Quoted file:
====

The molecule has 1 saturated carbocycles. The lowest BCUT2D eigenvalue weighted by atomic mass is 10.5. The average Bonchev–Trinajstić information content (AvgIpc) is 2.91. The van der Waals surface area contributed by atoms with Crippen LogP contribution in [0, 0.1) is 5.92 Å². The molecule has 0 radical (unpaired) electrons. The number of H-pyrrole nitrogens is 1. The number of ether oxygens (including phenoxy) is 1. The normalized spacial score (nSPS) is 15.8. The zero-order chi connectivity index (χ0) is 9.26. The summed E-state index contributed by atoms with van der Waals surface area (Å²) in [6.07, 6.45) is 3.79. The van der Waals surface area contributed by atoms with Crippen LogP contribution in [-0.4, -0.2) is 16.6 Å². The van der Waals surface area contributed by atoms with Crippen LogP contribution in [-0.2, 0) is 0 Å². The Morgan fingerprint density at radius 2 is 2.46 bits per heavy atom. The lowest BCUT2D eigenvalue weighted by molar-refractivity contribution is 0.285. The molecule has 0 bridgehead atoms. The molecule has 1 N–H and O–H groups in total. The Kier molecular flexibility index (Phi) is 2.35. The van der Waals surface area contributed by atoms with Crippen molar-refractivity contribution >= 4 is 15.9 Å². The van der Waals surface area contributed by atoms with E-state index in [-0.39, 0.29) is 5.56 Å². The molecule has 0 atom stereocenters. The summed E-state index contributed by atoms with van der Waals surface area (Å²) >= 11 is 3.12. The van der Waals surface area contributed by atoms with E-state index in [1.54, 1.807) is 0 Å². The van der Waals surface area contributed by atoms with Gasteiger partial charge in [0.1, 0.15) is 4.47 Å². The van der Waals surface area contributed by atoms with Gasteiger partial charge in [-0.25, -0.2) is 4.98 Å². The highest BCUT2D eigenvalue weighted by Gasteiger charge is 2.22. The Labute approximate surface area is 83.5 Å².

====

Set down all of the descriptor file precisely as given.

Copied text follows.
The molecule has 1 saturated carbocycles. The lowest BCUT2D eigenvalue weighted by atomic mass is 10.5. The average Bonchev–Trinajstić information content (AvgIpc) is 2.91. The van der Waals surface area contributed by atoms with Crippen LogP contribution in [0, 0.1) is 5.92 Å². The molecule has 0 radical (unpaired) electrons. The number of H-pyrrole nitrogens is 1. The number of ether oxygens (including phenoxy) is 1. The normalized spacial score (nSPS) is 15.8. The zero-order chi connectivity index (χ0) is 9.26. The summed E-state index contributed by atoms with van der Waals surface area (Å²) in [6.07, 6.45) is 3.79. The van der Waals surface area contributed by atoms with Crippen LogP contribution in [-0.4, -0.2) is 16.6 Å². The van der Waals surface area contributed by atoms with Crippen LogP contribution in [-0.2, 0) is 0 Å². The Morgan fingerprint density at radius 2 is 2.46 bits per heavy atom. The lowest BCUT2D eigenvalue weighted by molar-refractivity contribution is 0.285. The molecule has 0 bridgehead atoms. The molecule has 1 N–H and O–H groups in total. The Kier molecular flexibility index (Phi) is 2.35. The van der Waals surface area contributed by atoms with Crippen molar-refractivity contribution >= 4 is 15.9 Å². The van der Waals surface area contributed by atoms with E-state index in [-0.39, 0.29) is 5.56 Å². The molecule has 0 atom stereocenters. The summed E-state index contributed by atoms with van der Waals surface area (Å²) >= 11 is 3.12. The van der Waals surface area contributed by atoms with E-state index in [1.54, 1.807) is 0 Å². The van der Waals surface area contributed by atoms with Gasteiger partial charge in [0.1, 0.15) is 4.47 Å². The van der Waals surface area contributed by atoms with Gasteiger partial charge in [-0.25, -0.2) is 4.98 Å². The highest BCUT2D eigenvalue weighted by Gasteiger charge is 2.22. The Labute approximate surface area is 83.5 Å².